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Gun Machine by Warren Ellis

Gun Machine (edition 2013)

by Warren Ellis

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3592930,295 (3.84)21
Title:Gun Machine
Authors:Warren Ellis
Info:Mulholland Books (2013)
Collections:Hampton, Your library (inactive)
Tags:crime, New York City, history

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Gun Machine by Warren Ellis

Recently added byJay-Freeman, private library
  1. 00
    Love is the Law by Nick Mamatas (Longshanks)
    Longshanks: An unconventional detective story with a dry, perceptive sense of humor.

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English (27)  German (2)  All languages (29)
Showing 1-5 of 27 (next | show all)
I enjoyed this book. It has good pacing and interesting ideas. I've read some of Warren Ellis' comic book works so I was familiar with his pacing. The only thing is since I am familiar with his work I couldn't help but notice something about the main characters. After I finished the book I thought about how this compares to his previous comics work. I realized that Tallow, Scarly and Bat were very similar to the main characters in Planetary. Snow, Jakita Wagner, and the Drummer seem to be the faces that I had in my mind when thinking about the characters in this book. The Lieutenant seemed very Jenny Sparks like. And the antagonist had some Spider Jerusalem elements to him. I don't mind any of this as I think Planetary is the best comic series since Watchman. Better than Watchman in some ways. But still it's something to keep in mind should you want to read his comics works. ( )
  Kurt.Rocourt | May 22, 2015 |
I bought this novel without reading anything about it, simply because it was written by Warren Ellis. I was not disappointed. ( )
  FourOfFiveWits | Feb 23, 2015 |
Gun Machine has an awesome premise; an NYPD detective stumbles upon a bizarre apartments lined with guns from floor to ceiling, arranged in intricate patterns. Each gun is not only linked to a famous murder, the entire collection also seems to correspond to a seemingly unrelated homicide from the past 20 years. When the entire case is dumped on his shoulders, Tallow finds himself tracking a killer who may have connections to the most powerful people in New York City.

Unfortunately, the actual story ends up seeming smaller than initial premise suggests. While the initial set up suggests something much larger and possibly supernatural, the actual solution to the case is smaller and more mundane. The guns and their overall meaning is more incidental to the conspiracy backing the killer.

While the killer ultimately remains an enigma, his identity is never a mystery. The story is instead more of a cat and mouse game, where Tallow and two eccentric CSU officers must ultimately outwit not only the murderer but his wealthy and powerful connections. It’s definitely enjoyable, and I’m glad I read it, but I still came out a bit disappointed. ( )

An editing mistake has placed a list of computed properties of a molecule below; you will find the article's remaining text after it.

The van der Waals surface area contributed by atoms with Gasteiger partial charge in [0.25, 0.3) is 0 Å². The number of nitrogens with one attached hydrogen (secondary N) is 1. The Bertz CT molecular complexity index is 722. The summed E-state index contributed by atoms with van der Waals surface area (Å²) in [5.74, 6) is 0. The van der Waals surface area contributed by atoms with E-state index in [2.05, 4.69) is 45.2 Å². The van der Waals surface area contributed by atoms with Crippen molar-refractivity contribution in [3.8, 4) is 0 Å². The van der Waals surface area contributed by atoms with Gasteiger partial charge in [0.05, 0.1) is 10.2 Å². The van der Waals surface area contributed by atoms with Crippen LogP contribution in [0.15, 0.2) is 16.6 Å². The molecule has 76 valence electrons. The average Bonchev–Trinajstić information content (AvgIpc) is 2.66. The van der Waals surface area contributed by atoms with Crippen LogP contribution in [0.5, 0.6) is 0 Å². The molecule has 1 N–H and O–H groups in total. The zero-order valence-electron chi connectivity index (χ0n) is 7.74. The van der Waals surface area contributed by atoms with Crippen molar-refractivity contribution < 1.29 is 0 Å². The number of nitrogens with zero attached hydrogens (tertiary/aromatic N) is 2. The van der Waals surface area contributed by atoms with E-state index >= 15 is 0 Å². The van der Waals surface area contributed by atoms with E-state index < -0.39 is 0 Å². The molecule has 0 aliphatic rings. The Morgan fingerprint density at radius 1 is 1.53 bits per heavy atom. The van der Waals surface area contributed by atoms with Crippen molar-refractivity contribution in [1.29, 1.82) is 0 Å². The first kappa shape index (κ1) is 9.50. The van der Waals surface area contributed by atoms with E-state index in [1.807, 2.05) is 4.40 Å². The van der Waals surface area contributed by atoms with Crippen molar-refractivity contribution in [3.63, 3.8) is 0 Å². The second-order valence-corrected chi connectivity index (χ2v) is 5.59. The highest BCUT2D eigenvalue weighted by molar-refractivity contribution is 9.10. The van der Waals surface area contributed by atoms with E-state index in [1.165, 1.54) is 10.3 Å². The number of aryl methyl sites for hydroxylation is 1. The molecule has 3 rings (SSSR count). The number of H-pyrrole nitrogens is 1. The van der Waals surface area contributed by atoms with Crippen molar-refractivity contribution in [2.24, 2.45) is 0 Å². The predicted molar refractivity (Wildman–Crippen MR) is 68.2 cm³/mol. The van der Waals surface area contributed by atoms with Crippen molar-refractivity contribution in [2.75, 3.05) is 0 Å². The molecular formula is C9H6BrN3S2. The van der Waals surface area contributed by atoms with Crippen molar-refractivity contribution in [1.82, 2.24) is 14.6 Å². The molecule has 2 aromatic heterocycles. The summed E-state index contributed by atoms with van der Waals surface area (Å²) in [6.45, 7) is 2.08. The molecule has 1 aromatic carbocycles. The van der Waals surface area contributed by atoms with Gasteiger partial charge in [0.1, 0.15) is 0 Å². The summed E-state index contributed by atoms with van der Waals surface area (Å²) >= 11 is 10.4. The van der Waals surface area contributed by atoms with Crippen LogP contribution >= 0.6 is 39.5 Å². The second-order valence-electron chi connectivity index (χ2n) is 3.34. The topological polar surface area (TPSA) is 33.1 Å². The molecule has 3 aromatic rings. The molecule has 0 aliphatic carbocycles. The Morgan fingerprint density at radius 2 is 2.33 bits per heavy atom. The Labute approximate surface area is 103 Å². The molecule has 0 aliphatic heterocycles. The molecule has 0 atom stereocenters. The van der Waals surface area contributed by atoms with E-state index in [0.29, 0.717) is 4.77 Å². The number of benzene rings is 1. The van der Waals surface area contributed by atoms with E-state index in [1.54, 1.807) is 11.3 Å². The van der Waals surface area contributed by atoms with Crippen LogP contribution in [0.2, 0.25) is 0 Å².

lisally | Feb 15, 2015 |
I love Warren Ellis's comic work (like [b:Transmetropolitan, Vol. 1: Back on the Street|22416|Transmetropolitan, Vol. 1 Back on the Street|Warren Ellis|http://d.gr-assets.com/books/1320606005s/22416.jpg|23442]) so I was eager to read this novel.

It starts off interesting and builds well... interesting characters and an intriguing mystery. But then it kind of levels off towards the end and is really kind of unsatisfying. There's an ending, I guess, but it is anything but fulfilling. It's very much a story with a thrilling hunt and fascinating history that just kind of stops and says, "Yeah, that's cool and all, but here's this ending that doesn't really use all of that stuff we just talked about for 300 pages."

I enjoyed it, but the ending was just blah. ( )
  RottenArsenal | Jul 28, 2014 |
A compelling, creative premise for a police procedural--a cop stumbles on a shrine in a secure apartment in a Pearl St. tenement. The walls and floors are all covered with guns that, upon test firing a few of them, turn out to be linked to unsolved homicides.

In some ways it is a standard police procedural set in New York City. In other ways, it is a much darker, more surreal New York--every time he listens in to the police radio he hears about a string of brutality well beyond the magnitude/frequency served up the real city. And the villain of the book is responsible for hundreds of completely unsolved murders. And all of this is surrounded by "Manahhata"--the ancient Manhattan when it was populated, or co-populated, by Indians.

All of this makes for a fast-paced, interesting read. There is not much whodunnit suspense, you basically meet the character early on and his confederates are all pretty obvious too. It is more a question of whether and how he will be tracked down and stopped and what is the greater meaning of the "Gun Machine" he is building. ( )
  nosajeel | Jun 21, 2014 |
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On playing back 911 recording, it'd seem that Mrs. Stegman was more concerned that the man outside her apartment door was naked than that he had a big shotgun.
This, he knew, was what he'd been avoiding. Seeing other people live lives. Something as mundane and utterly dull and ubiquitous in the world as watching one person cook for a loved one was crushing his heart in its plain little fist.
In my own defense, I was completely insane.
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After losing his partner in a shootout, Detective John Tallow discovers an apartment filled with guns that were each used in an unsolved murder stretching back over twenty years.

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